Reliability analysis of transform-based stereo matching techniques, and a new matching constraint

Banks, Jasmine (2000) Reliability analysis of transform-based stereo matching techniques, and a new matching constraint. PhD thesis, Queensland University of Technology.


Stereo vision is a method of depth perception, in which depth information is inferred from two (or more) images of a scene, taken from different perspectives. Practical applications for stereo vision include aerial photogrammetry, autonomous vehicle guidance, robotics and industrial automation. The initial motivation behind this work was to produce a stereo vision sensor for mining automation applications. For such applications, the input stereo images would consist of close range scenes of rocks.

A fundamental problem faced by matching algorithms is the matching or correspondence problem. This problem involves locating corresponding points or features in two images. For this application, speed, reliability, and the ability to produce a dense depth map are of foremost importance. This work implemented a number of areabased matching algorithms to assess their suitability for this application. Area-based techniques were investigated because of their potential to yield dense depth maps, their amenability to fast hardware implementation, and their suitability to textured scenes such as rocks. In addition, two non-parametric transforms, the rank and census, were also compared. Both the rank and the census transforms were found to result in improved reliability of matching in the presence of radiometric distortion - significant since radiometric distortion is a problem which commonly arises in practice.

In addition, they have low computational complexity, making them amenable to fast hardware implementation. Therefore, it was decided that matching algorithms using these transforms would be the subject of the remainder of the thesis.

An analytic expression for the process of matching using the rank transform was derived from first principles. This work resulted in a number of important contributions.

Firstly, the derivation process resulted in one constraint which must be satisfied for a correct match. This was termed the rank constraint. The theoretical derivation of this constraint is in contrast to the existing matching constraints which have little theoretical basis. Experimental work with actual and contrived stereo pairs has shown that the new constraint is capable of resolving ambiguous matches, thereby improving match reliability. Secondly, a novel matching algorithm incorporating the rank constraint has been proposed. This algorithm was tested using a number of stereo pairs.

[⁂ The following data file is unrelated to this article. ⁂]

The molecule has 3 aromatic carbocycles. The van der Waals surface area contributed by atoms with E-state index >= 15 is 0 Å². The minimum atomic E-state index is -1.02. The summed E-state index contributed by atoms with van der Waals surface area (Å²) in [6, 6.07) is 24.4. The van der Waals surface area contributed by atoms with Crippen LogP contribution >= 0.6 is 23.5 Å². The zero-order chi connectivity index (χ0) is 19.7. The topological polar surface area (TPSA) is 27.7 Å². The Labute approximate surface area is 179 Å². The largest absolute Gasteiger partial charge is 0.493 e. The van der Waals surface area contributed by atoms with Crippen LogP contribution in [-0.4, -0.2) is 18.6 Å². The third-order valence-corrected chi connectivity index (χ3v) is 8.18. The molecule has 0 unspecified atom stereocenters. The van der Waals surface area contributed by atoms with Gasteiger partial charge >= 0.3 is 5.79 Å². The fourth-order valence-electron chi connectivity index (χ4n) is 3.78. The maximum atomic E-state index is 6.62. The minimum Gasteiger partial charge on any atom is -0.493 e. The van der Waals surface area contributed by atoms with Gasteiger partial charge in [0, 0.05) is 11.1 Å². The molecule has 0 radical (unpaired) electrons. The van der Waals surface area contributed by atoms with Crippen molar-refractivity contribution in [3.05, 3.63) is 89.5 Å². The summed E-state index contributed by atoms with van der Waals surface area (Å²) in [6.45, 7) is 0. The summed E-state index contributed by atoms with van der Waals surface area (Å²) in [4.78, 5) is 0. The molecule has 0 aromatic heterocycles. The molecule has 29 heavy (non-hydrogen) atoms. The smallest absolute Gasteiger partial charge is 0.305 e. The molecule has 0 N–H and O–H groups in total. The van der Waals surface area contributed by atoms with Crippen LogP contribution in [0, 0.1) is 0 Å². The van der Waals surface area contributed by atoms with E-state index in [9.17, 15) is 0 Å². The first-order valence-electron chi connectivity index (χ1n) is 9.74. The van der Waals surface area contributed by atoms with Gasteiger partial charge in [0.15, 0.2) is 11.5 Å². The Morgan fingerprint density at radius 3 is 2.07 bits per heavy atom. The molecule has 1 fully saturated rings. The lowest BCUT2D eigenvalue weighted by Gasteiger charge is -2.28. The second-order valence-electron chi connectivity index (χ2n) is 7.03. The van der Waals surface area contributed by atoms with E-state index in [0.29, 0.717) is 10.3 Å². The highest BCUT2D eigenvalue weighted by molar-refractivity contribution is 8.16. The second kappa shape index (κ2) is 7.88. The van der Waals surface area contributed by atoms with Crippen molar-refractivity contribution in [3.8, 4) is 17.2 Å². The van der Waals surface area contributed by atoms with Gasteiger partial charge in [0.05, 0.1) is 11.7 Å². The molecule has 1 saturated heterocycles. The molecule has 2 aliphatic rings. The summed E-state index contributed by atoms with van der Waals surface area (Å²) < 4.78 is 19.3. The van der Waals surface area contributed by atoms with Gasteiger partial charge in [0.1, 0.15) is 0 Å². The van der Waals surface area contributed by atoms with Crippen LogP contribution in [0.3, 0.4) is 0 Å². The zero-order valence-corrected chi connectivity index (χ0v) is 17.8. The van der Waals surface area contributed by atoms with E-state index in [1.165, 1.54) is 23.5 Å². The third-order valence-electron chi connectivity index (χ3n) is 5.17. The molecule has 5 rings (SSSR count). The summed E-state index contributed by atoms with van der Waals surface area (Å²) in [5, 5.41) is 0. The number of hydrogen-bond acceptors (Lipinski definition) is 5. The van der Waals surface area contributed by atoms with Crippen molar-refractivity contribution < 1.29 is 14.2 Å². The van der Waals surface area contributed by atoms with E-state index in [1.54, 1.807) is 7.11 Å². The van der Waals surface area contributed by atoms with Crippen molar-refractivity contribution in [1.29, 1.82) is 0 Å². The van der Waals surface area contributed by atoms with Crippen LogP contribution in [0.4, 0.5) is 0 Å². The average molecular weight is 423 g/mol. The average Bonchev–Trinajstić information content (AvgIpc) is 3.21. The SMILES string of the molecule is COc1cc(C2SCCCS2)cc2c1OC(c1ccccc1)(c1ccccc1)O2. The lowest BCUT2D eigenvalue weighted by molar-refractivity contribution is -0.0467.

In all cases, the modified algorithm consistently resulted in an increased proportion of correct matches. Finally, the rank constraint was used to devise a new method for identifying regions of an image where the rank transform, and hence matching, are more susceptible to noise.

The rank constraint was also incorporated into a new hybrid matching algorithm, where it was combined a number of other ideas. These included the use of an image pyramid for match prediction, and a method of edge localisation to improve match accuracy in the vicinity of edges. Experimental results obtained from the new algorithm showed that the algorithm is able to remove a large proportion of invalid matches, and improve match accuracy.

Impact and interest:

Citation counts are sourced monthly from Scopus and Web of Science® citation databases.

These databases contain citations from different subsets of available publications and different time periods and thus the citation count from each is usually different. Some works are not in either database and no count is displayed. Scopus includes citations from articles published in 1996 onwards, and Web of Science® generally from 1980 onwards.

Citations counts from the Google Scholar™ indexing service can be viewed at the linked Google Scholar™ search.

Full-text downloads:

13 since deposited on 22 Sep 2010
13 in the past twelve months

Full-text downloads displays the total number of times this work’s files (e.g., a PDF) have been downloaded from QUT ePrints as well as the number of downloads in the previous 365 days. The count includes downloads for all files if a work has more than one.

ID Code: 36106
Item Type: QUT Thesis (PhD)
Refereed: No
Supervisor: Bennamoun, Mohammed & Corke, Peter
Additional Information: Presented to the Space Centre for Satellite Navigation, Queensland University of Technology.
Keywords: Depth perception, Mining engineering Automation, Algorithms, stereo vision, image matching, mining automation, correspondence, depth map, disparity, area-based, feature-based, transform-based, non-parametric, rank, census, speed, reliability, accuracy, constraints, diagnostics, epipolar, left-right, ordering, blandness, disparity gradient, probility, invalid match, rank constraint, hybrid algorithm, thesis, doctoral
Institution: Queensland University of Technology
Copyright Owner: Copyright Jasmine Banks
Deposited On: 22 Sep 2010 13:04
Last Modified: 06 Jan 2016 06:50

Export: EndNote | Dublin Core | BibTeX

Repository Staff Only: item control page